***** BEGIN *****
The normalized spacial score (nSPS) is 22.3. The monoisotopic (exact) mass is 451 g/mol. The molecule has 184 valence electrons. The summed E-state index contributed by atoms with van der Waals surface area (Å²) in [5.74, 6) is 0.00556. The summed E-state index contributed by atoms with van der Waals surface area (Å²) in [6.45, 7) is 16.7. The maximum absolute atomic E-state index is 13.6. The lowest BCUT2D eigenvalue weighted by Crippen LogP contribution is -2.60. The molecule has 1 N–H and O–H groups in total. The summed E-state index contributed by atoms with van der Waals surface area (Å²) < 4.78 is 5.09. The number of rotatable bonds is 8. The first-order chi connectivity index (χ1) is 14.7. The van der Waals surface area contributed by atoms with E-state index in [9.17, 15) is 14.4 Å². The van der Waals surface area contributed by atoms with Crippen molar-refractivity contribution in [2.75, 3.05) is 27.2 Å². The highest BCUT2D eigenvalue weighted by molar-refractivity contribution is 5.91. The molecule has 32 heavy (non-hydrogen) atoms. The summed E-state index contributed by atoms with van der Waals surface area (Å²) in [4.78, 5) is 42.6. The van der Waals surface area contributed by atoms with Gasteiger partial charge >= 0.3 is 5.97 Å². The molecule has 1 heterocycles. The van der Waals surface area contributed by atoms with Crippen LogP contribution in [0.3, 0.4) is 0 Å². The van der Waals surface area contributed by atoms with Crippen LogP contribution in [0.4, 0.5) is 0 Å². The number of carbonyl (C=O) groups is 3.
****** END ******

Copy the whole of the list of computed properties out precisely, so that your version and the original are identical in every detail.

The normalized spacial score (nSPS) is 22.3. The monoisotopic (exact) mass is 451 g/mol. The molecule has 184 valence electrons. The summed E-state index contributed by atoms with van der Waals surface area (Å²) in [5.74, 6) is 0.00556. The summed E-state index contributed by atoms with van der Waals surface area (Å²) in [6.45, 7) is 16.7. The maximum absolute atomic E-state index is 13.6. The lowest BCUT2D eigenvalue weighted by Crippen LogP contribution is -2.60. The molecule has 1 N–H and O–H groups in total. The summed E-state index contributed by atoms with van der Waals surface area (Å²) < 4.78 is 5.09. The number of rotatable bonds is 8. The first-order chi connectivity index (χ1) is 14.7. The van der Waals surface area contributed by atoms with E-state index in [9.17, 15) is 14.4 Å². The van der Waals surface area contributed by atoms with Crippen molar-refractivity contribution in [2.75, 3.05) is 27.2 Å². The highest BCUT2D eigenvalue weighted by molar-refractivity contribution is 5.91. The molecule has 32 heavy (non-hydrogen) atoms. The summed E-state index contributed by atoms with van der Waals surface area (Å²) in [4.78, 5) is 42.6. The van der Waals surface area contributed by atoms with Gasteiger partial charge >= 0.3 is 5.97 Å². The molecule has 1 heterocycles. The van der Waals surface area contributed by atoms with Crippen LogP contribution in [0.3, 0.4) is 0 Å². The van der Waals surface area contributed by atoms with Crippen LogP contribution in [0.4, 0.5) is 0 Å². The number of carbonyl (C=O) groups is 3.